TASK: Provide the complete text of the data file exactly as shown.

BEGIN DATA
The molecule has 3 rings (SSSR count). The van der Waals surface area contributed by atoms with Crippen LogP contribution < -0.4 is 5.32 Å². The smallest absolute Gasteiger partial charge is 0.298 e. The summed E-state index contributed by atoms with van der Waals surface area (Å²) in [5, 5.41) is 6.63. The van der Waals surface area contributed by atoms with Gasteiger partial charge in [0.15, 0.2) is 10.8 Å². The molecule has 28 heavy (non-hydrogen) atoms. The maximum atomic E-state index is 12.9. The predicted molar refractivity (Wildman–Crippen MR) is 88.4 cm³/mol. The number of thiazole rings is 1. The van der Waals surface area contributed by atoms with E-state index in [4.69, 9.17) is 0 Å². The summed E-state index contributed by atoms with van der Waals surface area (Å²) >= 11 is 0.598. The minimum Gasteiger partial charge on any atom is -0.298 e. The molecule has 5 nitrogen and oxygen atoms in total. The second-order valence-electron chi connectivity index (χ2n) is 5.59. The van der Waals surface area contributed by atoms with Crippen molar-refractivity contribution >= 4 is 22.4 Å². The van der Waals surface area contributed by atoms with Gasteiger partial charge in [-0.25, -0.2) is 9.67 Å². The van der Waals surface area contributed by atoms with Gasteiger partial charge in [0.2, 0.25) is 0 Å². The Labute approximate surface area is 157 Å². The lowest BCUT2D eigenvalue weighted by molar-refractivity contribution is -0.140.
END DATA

The molecule has 3 rings (SSSR count). The van der Waals surface area contributed by atoms with Crippen LogP contribution < -0.4 is 5.32 Å². The smallest absolute Gasteiger partial charge is 0.298 e. The summed E-state index contributed by atoms with van der Waals surface area (Å²) in [5, 5.41) is 6.63. The van der Waals surface area contributed by atoms with Gasteiger partial charge in [0.15, 0.2) is 10.8 Å². The molecule has 28 heavy (non-hydrogen) atoms. The maximum atomic E-state index is 12.9. The predicted molar refractivity (Wildman–Crippen MR) is 88.4 cm³/mol. The number of thiazole rings is 1. The van der Waals surface area contributed by atoms with E-state index in [4.69, 9.17) is 0 Å². The summed E-state index contributed by atoms with van der Waals surface area (Å²) >= 11 is 0.598. The minimum Gasteiger partial charge on any atom is -0.298 e. The molecule has 5 nitrogen and oxygen atoms in total. The second-order valence-electron chi connectivity index (χ2n) is 5.59. The van der Waals surface area contributed by atoms with Crippen molar-refractivity contribution >= 4 is 22.4 Å². The van der Waals surface area contributed by atoms with Gasteiger partial charge in [-0.25, -0.2) is 9.67 Å². The van der Waals surface area contributed by atoms with Gasteiger partial charge in [0.2, 0.25) is 0 Å². The Labute approximate surface area is 157 Å². The lowest BCUT2D eigenvalue weighted by molar-refractivity contribution is -0.140.